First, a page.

Healthcare News & Insights

Lost USB drive leads to breach of 6,000 patient records

Many healthcare providers have policies about clinicians and staff members carrying sensitive patient data around on laptops, tablets and smartphones. But here’s another mobile gadget to address in those rules: 

USB thumb drives.

Though they’re certainly convenient for transferring data from location to location, those tiny, portable and easily misplaced storage devices have also been responsible for plenty of data breaches.

Most recently, it was a breach of healthcare data caused by a lost drive.

The Utah Department of Health (UDOH) recently notified affected Medicaid recipients that their data may have been compromised after it was misplaced by a third-party contractor.

According to UDOH, an employee of the contractor, Good Health Systems (GHS), loaded personal health information about 6,000 individuals onto an unencrypted USB thumb drive while traveling between Salt Lake City, Denver and Washington, DC.

The drive didn’t contain any Social Security numbers or financial information, but was loaded with patients’ names, Medicaid identification numbers, ages and prescription drug history.

Security dangers of USB drives

UDOH and GHS aren’t alone in suffering an IT security incident because of a USB thumb drive. In a 2011 survey conducted by the Ponemon Institute, 47% of IT managers were certain and 23% believed it was likely that their company had experienced a data breach because of information contained on a missing USB drive.

The survey also found that employees regularly engage in dangerous behaviors with USB drives, and companies aren’t doing enough to stop them. Respondents admitted that their organization’s employees:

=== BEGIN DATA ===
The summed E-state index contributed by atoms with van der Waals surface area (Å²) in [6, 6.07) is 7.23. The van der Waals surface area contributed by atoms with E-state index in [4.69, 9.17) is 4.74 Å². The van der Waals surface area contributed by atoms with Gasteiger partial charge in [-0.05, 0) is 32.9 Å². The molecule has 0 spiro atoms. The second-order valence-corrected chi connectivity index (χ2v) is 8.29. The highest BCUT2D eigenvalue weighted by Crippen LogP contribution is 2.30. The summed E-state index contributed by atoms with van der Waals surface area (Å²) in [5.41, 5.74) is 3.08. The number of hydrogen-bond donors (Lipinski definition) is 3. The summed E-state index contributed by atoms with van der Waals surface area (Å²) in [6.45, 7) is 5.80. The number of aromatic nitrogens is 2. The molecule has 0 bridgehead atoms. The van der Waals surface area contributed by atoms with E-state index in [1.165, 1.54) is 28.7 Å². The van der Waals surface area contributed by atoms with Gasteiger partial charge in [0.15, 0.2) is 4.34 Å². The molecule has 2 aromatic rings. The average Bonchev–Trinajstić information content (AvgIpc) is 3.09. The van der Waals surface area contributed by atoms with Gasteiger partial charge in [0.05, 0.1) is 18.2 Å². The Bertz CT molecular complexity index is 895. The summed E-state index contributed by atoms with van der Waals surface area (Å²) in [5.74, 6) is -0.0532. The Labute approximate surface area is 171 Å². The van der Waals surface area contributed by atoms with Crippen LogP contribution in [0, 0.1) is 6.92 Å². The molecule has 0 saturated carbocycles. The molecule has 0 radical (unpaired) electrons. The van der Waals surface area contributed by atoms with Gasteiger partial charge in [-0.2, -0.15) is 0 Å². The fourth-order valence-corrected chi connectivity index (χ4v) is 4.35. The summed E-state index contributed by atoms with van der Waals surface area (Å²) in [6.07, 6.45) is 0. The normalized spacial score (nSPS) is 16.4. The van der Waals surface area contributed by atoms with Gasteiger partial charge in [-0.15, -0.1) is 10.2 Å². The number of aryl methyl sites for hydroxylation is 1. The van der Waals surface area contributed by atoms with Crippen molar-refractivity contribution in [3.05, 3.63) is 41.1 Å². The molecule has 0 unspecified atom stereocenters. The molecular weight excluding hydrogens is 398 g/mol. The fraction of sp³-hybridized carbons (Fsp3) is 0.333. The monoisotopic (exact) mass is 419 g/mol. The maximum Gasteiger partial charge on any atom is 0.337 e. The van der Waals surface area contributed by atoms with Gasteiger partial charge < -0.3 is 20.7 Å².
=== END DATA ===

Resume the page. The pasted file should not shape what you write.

1. Use USB drives at work without getting permission to do so (cited by 78% of respondents)
  2. Lose USB drives without notifying management (73%), and
  3. Regularly use generic USB drives, such as those given out for free at trade shows (72%).

What can providers do to prevent data breaches caused by USB drives? Having a policy against loading those devices with sensitive information isn’t enough — UDOH had a rule against doinh so, and the employees’ actions were a violation of the agency’s contract with GHS.

Security experts recommend organizations:

  • Offer encrypted drives to some people. If some staff members have a reason to use a portable drive and will likely use one no matter what the policy is, it might make sense for health IT departments to invest in secure, encrypted drives to hand out.
  • Block USB ports on some machines. In some cases, organizations will want to make sure an employee isn’t carrying data around on any portable device, whether it’s secure or not. For those situations, IT can disable USB ports on employees’ computers.
  • Disable autorun and keep antivirus software up to date. IT can prevent viruses from spreading that by keeping antivirus software up to date and making sure AutoRun is disabled on Windows machines.
  • Train users employees. One reason USB thumb drives cause problems is that the devices are so small and inexpensive, many people might be careless with them. But IT can train them to understand that while the drives may be cheap, the data contained on them may have a big price tag.

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  1. […] also a nifty thing to have on hand, so combining the two seems like an innovative idea. It is. But what if you lose it? What if someone likes it so much that that snatch it? Many data breaches are caused by lost or […]